(Image: In My Blood It Runs/Maya Newell)

In My Blood It Runs, the new documentary from Gayby Baby director Maya Newell, follows the story of Dujuan, an Arrente and Garrwa boy from around Alice Springs (Mparntwe). Ten years old at the time of filming, he had reached the age of criminal responsibility in all Australian states and territories.

That reality colours Dujuan’s immense struggle to engage with the mainstream education system in town, and his family’s strenuous efforts both to encourage him in that, and keep him strong in his language and culture. But this film is not just a story about Dujuan. It’s a window into the failings of the mainstream education system — failings that are funnelling Indigenous kids into the hands of the criminal justice system.

For Dujuan and his family, there’s little faith that school will present him with much opportunity. But it’s much better than the alternative: prison. Dujuan is acutely aware that not going to school seems to lead to getting “cruelled” in Don Dale (still open and operating after the Four Corners’ expose in 2017, and the subsequent royal commission).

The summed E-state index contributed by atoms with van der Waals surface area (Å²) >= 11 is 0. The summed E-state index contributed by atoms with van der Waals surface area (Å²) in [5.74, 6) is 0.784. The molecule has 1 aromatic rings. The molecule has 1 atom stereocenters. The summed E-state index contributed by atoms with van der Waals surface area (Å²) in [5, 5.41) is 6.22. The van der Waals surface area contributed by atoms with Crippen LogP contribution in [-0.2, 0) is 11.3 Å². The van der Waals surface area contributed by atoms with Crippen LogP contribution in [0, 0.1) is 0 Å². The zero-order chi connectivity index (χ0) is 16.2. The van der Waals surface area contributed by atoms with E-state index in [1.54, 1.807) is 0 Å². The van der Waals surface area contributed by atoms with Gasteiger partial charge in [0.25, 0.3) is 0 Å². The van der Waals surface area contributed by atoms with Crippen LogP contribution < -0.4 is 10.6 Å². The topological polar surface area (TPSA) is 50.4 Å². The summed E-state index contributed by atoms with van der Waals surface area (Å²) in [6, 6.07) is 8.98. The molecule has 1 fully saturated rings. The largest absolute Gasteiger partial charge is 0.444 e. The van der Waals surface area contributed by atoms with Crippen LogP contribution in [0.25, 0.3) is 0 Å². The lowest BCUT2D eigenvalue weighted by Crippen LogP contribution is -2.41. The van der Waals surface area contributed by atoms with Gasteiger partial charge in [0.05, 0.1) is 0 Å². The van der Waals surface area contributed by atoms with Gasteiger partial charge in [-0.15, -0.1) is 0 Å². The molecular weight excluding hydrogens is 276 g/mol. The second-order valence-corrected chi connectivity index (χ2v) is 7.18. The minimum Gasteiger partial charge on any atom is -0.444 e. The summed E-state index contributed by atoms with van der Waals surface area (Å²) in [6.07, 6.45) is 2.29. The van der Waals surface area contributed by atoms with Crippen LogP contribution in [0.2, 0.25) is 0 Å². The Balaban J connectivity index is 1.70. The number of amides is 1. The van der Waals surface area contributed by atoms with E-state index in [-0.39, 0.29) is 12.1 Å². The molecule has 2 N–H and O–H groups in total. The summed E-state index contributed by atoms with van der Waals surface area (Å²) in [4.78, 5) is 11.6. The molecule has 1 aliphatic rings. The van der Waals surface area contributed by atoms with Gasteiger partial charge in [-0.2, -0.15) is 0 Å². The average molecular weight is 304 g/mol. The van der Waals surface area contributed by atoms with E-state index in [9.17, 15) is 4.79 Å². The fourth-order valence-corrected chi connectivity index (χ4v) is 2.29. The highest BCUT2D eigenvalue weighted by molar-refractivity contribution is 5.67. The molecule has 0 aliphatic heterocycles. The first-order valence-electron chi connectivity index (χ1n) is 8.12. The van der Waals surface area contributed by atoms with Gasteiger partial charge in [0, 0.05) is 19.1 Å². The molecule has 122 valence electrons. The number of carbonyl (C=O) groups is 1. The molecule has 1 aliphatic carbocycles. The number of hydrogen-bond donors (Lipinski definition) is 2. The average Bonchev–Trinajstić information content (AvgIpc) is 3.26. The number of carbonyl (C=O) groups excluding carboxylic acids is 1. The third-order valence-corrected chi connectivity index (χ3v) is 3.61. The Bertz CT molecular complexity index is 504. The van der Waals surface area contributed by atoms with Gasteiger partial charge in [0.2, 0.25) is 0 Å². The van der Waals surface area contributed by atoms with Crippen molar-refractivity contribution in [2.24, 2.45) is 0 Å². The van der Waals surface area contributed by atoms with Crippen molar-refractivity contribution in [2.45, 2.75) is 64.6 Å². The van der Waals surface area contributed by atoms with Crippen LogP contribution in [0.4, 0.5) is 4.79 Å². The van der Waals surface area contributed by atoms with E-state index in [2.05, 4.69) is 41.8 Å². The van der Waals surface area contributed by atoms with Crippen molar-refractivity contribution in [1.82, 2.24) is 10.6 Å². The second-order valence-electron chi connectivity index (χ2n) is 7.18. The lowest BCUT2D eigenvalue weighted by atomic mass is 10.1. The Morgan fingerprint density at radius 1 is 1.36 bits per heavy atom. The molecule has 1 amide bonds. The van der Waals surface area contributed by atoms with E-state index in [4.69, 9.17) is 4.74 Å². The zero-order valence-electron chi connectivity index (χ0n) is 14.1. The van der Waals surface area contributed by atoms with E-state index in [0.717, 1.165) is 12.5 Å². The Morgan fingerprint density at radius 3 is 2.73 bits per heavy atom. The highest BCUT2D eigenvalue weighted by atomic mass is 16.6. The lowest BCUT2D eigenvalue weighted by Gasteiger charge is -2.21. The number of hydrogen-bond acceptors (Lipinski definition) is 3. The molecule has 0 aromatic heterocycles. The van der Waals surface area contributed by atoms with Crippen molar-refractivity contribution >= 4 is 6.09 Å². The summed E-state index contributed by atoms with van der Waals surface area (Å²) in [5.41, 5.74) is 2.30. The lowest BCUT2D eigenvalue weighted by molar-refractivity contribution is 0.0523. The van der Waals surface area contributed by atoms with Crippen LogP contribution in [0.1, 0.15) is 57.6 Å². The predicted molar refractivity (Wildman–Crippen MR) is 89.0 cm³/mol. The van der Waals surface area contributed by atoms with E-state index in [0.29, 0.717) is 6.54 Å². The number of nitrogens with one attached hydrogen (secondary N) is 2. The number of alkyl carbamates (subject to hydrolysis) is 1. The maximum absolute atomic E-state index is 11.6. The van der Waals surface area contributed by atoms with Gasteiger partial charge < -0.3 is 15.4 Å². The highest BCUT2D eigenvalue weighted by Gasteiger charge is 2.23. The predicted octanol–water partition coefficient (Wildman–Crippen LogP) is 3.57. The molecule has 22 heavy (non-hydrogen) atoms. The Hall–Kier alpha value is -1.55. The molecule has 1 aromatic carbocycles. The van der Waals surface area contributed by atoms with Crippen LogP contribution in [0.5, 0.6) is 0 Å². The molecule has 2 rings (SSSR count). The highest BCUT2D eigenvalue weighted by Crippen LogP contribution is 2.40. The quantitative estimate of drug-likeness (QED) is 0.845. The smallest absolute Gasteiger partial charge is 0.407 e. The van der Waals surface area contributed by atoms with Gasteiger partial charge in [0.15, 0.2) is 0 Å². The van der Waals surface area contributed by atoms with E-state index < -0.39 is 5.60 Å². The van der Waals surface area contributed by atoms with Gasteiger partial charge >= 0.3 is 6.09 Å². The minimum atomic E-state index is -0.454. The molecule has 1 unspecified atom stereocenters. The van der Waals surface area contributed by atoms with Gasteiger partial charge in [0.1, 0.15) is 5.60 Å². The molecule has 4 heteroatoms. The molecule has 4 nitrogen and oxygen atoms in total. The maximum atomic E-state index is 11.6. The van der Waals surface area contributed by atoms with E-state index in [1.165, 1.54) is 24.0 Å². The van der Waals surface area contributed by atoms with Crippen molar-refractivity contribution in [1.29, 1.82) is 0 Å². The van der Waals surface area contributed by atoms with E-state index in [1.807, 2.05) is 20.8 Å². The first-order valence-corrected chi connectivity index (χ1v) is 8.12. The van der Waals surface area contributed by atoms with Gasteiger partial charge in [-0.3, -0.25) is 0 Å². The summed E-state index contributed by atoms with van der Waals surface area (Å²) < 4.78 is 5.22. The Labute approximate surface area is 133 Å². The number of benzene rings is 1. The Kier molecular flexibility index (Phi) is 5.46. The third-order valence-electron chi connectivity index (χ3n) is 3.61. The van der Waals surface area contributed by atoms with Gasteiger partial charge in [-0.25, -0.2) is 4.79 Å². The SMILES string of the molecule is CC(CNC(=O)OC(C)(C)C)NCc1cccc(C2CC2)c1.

His experiences at school will shock many non-Indigenous viewers, but be painfully familiar to Indigenous audiences. It shows, plainly, the casual harm inflicted by a teacher who calls the Dreamtime “a story”, and another who declares Captain Cook “discovered” Australia. It shows the way that struggling students become “problem” students sent to the principal’s office, and eventually get excluded from school.

While we get to know Dujuan as a thoughtful and insightful child with a keen appreciation for the history of his country, we see that inside the school gates he is cast as a deficient subject — a problem the system has no way of grappling with. Seemingly some years behind his fellow students in English reading and writing, and now acting out, Dujuan’s solution to the E’s on his report card is to act out more aggressively against the system that seems intent on shaming him.